GambleAware research questions deposit limits, although several factors at play

By Sehaj Dhillon

GambleAware has published its latest report to encourage gambling companies to implement safer gambling tools.  

The research was commissioned as part of “phase 2 of GambleAware’s ongoing Remote Interventions programme;” phase 1 dealt with behavioural design flaws in how safer gambling tools are offered to users.  

GambleAware says its overall aim was to produce evidence and insights into ways in which online gambling operators can reduce “risky gambling behaviour." 

The recent study approached 23,592 bet365 customers that did not have deposit limits on their account.  

Each customer received a prompt, asking them to set a deposit limit. These prompts included pop-up messages appearing on their screen when customers logged in to their accounts.  

The charity found that out of the 23,592 customers who received a prompt, only 861 or 3.6% actually set a deposit limit.  

The organisation feels asking customers to think about setting a limit may have triggered an “aversive emotional response.”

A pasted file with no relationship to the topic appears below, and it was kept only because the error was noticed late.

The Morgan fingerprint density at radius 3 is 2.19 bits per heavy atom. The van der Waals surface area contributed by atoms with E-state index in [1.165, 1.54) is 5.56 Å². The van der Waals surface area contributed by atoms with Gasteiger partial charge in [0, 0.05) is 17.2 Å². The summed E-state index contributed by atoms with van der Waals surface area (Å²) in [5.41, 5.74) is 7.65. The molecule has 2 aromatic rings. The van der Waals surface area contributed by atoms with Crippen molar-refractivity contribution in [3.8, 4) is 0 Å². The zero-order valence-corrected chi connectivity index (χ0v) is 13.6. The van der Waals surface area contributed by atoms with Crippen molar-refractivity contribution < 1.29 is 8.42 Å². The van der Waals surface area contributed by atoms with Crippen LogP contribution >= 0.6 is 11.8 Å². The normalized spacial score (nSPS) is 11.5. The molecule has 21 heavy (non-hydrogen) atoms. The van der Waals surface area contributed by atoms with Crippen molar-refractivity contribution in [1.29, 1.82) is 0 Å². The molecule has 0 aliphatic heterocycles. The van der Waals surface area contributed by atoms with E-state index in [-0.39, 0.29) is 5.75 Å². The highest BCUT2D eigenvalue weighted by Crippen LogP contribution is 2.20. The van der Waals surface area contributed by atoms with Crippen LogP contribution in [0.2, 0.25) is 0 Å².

It also found that those who set limits were likely to be male, were older and deposited significantly more, 30 days before the trial started.  

GambleAware said: “The interventions we trialled led to lower uptake of deposit limits, suggesting the intervention had a backfire effect within the context of the trial.  

“There may be a number of causes including that the commitment functionality added friction, or there were other discouraging factors to the process of setting a deposit limit.” 

GambleAware added that the question remains as to whether deposit limits are an effective way of helping customers control their gambling.


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